# Linear Transformation problems (1 Viewer)

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#### Mathman23

Hi Guys,

I have these linear transformation problems which have caused me some trouble today.

I hope You can help me.

a) $$(x,y) \rightarrow (x+3,y+5)$$ is called a linear translation according to my Linear Algebra textbook.

I'm tasked with showing that the above can't be done as linear transformation by using regular coordinates. Secondly I'm tasked with providing a linear transformation using homogeneous coordinants, which does the translation.

Any hits idears on how I do that??

I know what the translation can be written as

$$\left[ \begin{array}{ccc} 1 & 0 & 3 \\ 0 & 1 & 5 \\ 0 & 0 & 1 \end{array} \right]\left[ \begin{array}{c} x \\ y \\ 1 \end{array} \right] = \left[ \begin{array}{c} x + 3 \\ y+5 \\ 1 \end{array} \right]$$

But does that help me in any way proving the above ??

b) I'm tasked provinding a linear transformation which rotates the following rectangle including edges 90 degress clockwise around the center of the figure.

I'm provided the following coordinants for the figure.

A(3,1) B(5/2, 2), C(9/2) and D(5,2).

In hits ideers on how I do this ?

Finally C)

Show that the following linear transformation t(x) is given in regular coordinants,

$$T(x) = \left[ \begin{array}{cc} a_{11} & a_{12} \\ a_{21} & a_{22} \end{array} \right] \cdot x$$

such that it can be completed by this linear transformation

$$T(x) = \left[ \begin{array}{ccc} a_{11} & a_{12} & 0 \\ a_{21} & a_{22} & 0 \\ 0 & 0 & 1 \end{array} \right] \cdot x$$

using homogeneous coordinants.

In hints or ideer on how I do that?

Sincerely and best Regards,

Fred

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#### Galileo

Homework Helper
For a) Where does the zero vector get mapped to under a lienar transformation?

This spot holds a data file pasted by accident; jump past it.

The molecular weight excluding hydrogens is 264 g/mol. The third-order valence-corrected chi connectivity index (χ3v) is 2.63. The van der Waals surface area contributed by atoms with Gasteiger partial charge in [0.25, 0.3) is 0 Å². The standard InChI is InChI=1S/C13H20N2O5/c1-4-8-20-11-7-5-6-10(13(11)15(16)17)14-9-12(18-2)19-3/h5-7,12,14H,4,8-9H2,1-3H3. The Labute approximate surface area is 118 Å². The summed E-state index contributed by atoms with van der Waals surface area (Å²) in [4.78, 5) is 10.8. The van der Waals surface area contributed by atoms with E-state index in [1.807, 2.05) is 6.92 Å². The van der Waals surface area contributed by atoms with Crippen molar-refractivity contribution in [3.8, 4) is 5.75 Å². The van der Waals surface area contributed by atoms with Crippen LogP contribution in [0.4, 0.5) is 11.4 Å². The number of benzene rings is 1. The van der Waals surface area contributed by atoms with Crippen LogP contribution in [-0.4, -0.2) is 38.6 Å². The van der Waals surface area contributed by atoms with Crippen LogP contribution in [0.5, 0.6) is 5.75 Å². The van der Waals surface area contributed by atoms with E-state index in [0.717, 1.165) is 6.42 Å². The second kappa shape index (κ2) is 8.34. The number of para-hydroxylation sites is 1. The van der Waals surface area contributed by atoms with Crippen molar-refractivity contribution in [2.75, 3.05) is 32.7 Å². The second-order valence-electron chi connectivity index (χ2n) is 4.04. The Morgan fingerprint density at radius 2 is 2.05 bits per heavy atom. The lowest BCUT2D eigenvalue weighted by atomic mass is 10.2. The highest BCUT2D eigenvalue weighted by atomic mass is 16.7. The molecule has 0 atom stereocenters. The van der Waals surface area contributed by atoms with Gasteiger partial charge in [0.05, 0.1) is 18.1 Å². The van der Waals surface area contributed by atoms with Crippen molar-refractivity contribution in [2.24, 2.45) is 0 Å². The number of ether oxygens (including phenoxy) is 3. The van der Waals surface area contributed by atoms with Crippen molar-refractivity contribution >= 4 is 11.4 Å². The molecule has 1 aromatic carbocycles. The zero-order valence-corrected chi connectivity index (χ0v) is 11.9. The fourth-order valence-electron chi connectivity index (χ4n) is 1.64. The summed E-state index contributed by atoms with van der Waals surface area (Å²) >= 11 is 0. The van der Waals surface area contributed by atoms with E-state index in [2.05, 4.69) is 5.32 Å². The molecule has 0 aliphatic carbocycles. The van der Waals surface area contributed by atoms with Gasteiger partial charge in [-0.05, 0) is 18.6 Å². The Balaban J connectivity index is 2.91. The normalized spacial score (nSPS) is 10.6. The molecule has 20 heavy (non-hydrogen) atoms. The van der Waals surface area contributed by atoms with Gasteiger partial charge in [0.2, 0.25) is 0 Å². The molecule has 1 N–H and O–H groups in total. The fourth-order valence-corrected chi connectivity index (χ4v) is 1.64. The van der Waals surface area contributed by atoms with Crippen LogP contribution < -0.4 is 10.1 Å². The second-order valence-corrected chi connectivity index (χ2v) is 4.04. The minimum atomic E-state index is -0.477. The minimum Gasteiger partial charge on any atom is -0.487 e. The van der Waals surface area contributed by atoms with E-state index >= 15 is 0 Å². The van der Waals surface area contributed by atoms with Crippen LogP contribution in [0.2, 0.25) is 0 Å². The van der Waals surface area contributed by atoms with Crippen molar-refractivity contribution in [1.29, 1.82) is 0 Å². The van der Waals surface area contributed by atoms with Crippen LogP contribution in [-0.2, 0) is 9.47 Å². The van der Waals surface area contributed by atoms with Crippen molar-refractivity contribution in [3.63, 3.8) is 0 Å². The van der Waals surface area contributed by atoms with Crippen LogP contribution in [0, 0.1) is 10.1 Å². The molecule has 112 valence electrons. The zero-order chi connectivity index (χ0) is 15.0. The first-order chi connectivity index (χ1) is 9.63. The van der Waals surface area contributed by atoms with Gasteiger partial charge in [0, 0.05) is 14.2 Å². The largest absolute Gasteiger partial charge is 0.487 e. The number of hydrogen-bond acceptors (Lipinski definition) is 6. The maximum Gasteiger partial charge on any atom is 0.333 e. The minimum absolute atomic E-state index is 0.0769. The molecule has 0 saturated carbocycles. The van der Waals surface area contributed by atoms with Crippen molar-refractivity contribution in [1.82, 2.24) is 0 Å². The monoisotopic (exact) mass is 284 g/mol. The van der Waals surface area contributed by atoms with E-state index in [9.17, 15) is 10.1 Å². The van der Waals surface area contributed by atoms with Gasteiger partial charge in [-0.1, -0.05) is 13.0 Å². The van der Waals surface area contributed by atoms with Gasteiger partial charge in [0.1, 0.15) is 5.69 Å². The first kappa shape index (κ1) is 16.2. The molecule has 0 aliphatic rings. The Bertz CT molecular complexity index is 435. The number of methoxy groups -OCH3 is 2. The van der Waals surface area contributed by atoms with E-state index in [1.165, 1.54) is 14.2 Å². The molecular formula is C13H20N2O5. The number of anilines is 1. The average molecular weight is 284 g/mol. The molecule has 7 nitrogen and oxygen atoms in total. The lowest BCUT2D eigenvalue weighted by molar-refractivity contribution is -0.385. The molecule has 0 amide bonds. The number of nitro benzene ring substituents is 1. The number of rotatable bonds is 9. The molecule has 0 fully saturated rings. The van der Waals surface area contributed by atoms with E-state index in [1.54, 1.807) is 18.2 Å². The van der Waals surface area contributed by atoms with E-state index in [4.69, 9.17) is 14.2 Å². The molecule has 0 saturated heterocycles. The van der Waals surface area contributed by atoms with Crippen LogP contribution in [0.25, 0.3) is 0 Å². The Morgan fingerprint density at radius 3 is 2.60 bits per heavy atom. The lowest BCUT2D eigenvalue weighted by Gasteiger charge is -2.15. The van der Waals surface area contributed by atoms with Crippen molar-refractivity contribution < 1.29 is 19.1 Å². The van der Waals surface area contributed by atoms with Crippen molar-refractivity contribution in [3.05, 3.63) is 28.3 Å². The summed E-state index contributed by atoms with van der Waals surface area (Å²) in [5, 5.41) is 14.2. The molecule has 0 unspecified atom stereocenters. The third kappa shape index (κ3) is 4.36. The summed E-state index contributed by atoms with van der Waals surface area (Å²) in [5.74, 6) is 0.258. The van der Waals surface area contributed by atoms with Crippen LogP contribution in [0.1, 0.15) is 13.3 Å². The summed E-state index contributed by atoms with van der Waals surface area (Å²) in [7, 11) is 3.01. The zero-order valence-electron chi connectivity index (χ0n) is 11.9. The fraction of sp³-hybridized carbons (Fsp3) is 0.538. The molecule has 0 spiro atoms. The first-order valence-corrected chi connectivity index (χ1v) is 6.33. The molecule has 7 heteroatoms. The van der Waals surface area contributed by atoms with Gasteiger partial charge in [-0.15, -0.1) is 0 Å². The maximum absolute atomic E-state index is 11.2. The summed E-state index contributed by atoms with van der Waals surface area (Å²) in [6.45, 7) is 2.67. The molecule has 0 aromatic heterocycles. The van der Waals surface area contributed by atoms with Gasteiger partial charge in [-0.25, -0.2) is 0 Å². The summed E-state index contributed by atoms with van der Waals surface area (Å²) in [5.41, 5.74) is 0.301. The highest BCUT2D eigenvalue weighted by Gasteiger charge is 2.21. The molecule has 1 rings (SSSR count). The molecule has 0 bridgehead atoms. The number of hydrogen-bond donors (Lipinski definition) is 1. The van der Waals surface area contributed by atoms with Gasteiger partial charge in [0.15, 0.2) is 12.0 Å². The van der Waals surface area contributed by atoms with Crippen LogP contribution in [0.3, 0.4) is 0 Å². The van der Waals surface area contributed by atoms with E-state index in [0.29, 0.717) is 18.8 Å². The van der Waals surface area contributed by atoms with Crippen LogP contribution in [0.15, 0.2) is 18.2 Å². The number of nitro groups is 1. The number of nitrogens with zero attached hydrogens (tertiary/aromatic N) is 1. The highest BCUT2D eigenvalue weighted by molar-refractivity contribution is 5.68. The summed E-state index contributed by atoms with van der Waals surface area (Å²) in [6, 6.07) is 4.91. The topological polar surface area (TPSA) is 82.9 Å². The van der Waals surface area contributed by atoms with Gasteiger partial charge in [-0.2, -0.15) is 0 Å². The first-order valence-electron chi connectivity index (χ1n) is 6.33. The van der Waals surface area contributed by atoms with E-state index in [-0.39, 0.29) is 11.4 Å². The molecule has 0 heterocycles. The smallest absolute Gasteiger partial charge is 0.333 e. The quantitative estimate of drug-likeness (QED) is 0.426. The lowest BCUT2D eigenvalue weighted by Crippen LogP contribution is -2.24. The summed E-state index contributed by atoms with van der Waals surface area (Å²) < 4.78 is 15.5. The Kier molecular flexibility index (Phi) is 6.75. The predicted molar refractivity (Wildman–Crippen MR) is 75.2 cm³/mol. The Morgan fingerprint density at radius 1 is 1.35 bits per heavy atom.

b) The center of the figure is not the origin. Use ideas from the previous exercise to answer this one.

#### Mathman23

Hi

In a) Doesn't the zero-vector map itself onto itself??

/Fred

Galileo said:
For a) Where does the zero vector get mapped to under a lienar transformation?

b) The center of the figure is not the origin. Use ideas from the previous exercise to answer this one.

Homework Helper
Exactly!

...

#### Mathman23

Hi again,

But how does this aide me in answering question a) ??

/Fred

Galileo said:
Exactly!

...

#### Mathman23

Hi

I have re-thought question a.

Here is my surgestion.

The translation $$(x,y) \rightarrow (x+3,y+5)$$ can be written as $$(x,y) \rightarrow (x+3,y+5,1)$$ in homogeneous coordinants.

As mentioned in the intial post my task is to prove that the translation can't be done using the regular coordinants which implies that
$$(x,y) \rightarrow (x+3,y+5) \notin \mathbb{R}^2$$ ???

Can I do this by proving that the lines are not linear dependent in $$\mathbb{R}^2$$ ??

#### HallsofIvy

How about using what Galileo suggested? What does this map (0,0) to?

I don't know what you mean by "$$(x,y) \rightarrow (x+3,y+5) \notin \mathbb{R}^2$$". (x+3,y+ 5) certainly is in $$\mathbb{R}^2$$!

And when you say "proving that the lines are not linear dependent in $$\mathbb{R}^2$$", what lines are you talking about?

#### Mathman23

HallsofIvy said:
How about using what Galileo suggested? What does this map (0,0) to?

I don't know what you mean by "$$(x,y) \rightarrow (x+3,y+5) \notin \mathbb{R}^2$$". (x+3,y+ 5) certainly is in $$\mathbb{R}^2$$!

And when you say "proving that the lines are not linear dependent in $$\mathbb{R}^2$$", what lines are you talking about?
Hi

First of all (0,0) maps itself to (0,0) so I guess that means the translation to (3,5,1) ??